The fine art world has a slightly dusty image, spurred on by art, and art fans, that might belong to a different age. But many might be surprised that this extends to the logistical processes that support it as well. Paris-based Convelio, however, has completed a $35 million Series B funding round to help them change all that. The company claims it to be the largest ever investment in an arts logistics business.
Most people, if struck by the urge to paint a picture, would think nothing of getting paper and paint delivered the next day by Amazon or even a robot. But for those that might have spent millions on a painting, it can take between two and five days just to get a shipping quote.
Convelio’s proprietary algorithms mean arts and antique customers can get an instant quote. And the company will take care of everything, including customs, insurance, and real-time tracking, at up to 46% less cost than industry standards.
UK-Swiss venture capital firm Forestay led the round and was joined by the European Investment Fund, Mundi Ventures and existing investors Acton and Global Founders Capital.
The art market is a huge, but so far largely untapped, sector for tech. And Convelio’s arrival has already had a big impact. Marieke Christmann, Senior Principal at Forestay noted this, saying, “Convelio is disrupting a huge industry that’s competitive, demanding but inherently slow to change. The speed at which this team is winning business away from competitors in what’s traditionally been a close-knit community of auction houses, galleries, and shippers is hugely impressive.”
Changing a market
Convelio founder, Edouard Gouin, has a background in more traditional e-commerce. However, he had an interest in fine art and noticed that things worked differently in that space, and what little innovation there was, was introduced slowly.
“It comes down to demographics,” he told TFN. “Buying art is something that requires means. Historically, therefore, older generations have been the primary buyers of artworks. But of course, these older generations didn’t grow up with the likes of Amazon; they are often nervous to buy a unique item online, particularly one at a high price-point.”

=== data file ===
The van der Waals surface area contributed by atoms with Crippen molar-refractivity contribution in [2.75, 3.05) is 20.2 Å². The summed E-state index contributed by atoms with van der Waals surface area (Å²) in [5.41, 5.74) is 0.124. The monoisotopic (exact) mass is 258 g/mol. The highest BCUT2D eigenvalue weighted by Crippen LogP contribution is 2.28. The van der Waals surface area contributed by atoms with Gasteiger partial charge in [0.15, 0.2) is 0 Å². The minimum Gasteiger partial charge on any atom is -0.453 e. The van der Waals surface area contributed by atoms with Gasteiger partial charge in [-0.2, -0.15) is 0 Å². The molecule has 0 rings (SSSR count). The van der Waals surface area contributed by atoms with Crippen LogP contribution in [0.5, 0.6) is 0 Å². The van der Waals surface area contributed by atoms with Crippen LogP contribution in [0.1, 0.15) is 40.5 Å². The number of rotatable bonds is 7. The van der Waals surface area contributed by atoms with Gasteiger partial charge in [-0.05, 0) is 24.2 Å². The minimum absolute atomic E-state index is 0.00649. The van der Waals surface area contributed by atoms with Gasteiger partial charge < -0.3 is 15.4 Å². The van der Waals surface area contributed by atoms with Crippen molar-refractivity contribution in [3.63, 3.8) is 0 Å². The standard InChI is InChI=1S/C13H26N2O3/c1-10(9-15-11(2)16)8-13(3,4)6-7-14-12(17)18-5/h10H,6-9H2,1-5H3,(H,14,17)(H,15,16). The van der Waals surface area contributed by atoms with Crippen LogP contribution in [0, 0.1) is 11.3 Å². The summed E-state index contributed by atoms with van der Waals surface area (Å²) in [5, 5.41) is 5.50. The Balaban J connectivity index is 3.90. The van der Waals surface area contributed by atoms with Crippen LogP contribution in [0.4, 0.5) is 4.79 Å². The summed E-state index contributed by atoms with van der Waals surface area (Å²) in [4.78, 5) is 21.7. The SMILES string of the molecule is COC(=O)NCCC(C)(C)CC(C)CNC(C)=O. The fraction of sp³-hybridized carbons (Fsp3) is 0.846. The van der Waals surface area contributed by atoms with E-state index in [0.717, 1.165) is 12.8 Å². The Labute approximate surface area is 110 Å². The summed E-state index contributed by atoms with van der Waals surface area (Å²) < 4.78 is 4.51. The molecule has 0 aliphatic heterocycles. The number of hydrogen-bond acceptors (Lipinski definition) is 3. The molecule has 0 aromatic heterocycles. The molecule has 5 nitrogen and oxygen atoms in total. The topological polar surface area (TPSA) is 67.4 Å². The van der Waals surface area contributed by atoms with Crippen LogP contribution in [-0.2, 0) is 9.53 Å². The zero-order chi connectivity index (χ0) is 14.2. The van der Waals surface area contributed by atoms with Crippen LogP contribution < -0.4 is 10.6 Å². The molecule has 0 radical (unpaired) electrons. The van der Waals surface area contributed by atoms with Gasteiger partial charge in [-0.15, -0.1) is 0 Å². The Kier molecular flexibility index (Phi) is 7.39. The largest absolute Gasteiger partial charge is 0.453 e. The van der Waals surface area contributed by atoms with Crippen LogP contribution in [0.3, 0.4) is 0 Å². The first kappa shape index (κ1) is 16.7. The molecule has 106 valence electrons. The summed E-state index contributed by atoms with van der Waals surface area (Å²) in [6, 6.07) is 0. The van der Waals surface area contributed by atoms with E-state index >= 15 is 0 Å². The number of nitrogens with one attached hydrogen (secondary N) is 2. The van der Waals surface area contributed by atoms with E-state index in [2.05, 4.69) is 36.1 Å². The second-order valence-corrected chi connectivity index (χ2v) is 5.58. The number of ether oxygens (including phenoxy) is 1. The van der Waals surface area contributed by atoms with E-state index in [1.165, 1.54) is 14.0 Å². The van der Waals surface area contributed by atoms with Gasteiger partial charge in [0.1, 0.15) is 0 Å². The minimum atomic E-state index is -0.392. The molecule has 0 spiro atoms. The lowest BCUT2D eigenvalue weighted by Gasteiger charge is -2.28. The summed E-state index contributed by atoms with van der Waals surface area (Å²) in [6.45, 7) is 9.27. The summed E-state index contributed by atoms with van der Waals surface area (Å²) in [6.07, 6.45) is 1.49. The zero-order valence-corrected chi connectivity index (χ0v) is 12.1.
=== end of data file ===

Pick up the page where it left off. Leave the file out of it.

It was there that he saw the opportunity. Fine art did not have the same levels of convenience or transparency that almost every other e-commerce transaction could offer. Gouin identified several factors driving this change, the demographics of the market and the pandemic among them.
Buyers of every age are increasingly raising their expectations, wondering why the levels of service they get elsewhere aren’t available. And, more generally, the fine art market itself is getting younger.
“Younger, more tech-savvy generations of buyers are entering the market and are expecting an online-first experience,” says Gouin. They want to be able to discover artworks online as easily as they browse the web for a pair of shoes.”
And the pandemic has changed the way people work in fine art, just as it has in every other industry. “For a long time, fine art essentially only catered to an audience who preferred to see an artwork for themselves ‘offline’ before buying it,” explained Gouin. “We are very confident that the transition that sped up during the pandemic will only accelerate further in the coming years.”
A welcome disruption
Fine art’s more traditional approaches do not, however, seem to have hindered Convelio. Buyers and auctions houses — Convelio counts both Sotheby’s and Christie’s among their clients — have readily embraced Convelio’s service.
The result has been incredible growth since it launched in 2017. They have achieved 98% year-on-year growth, and now employ 200 people in Paris, London, and New York. Last year saw particularly strong growth, shipping 14,000 items worth nearly $300 million. And that was reflected in their business’s growth. Two-thirds of their staff were hired in the last year, and they saw revenue grow by two-and-a-half times.
Their funding will be used to continue their expansion, particularly in the US market, where they already have a significant foothold. They have a big head start over their more traditional competitors, putting them in a prime position to exploit a huge market. The time-critical, high-value goods logistics market is valued at $1.6 trillion, according to Gouin. He is, however, focusing Convelio on fine-art shipping, a smaller market, but still a $4 billion opportunity.
Gouin is confident that Convelio’s offer will soon be attracting a large share of that opportunity. “The vast majority of revenue generated sits with traditional, low-tech incumbents. Our competitive edge has always been on building the best experience for our clients by leveraging technology,” he says. And he’s confident in Convelio’s potential, “We have more than a head-start, so we are going to continue to focus on shipping more, and faster, to deliver the ultimate fine-art shipping experience.”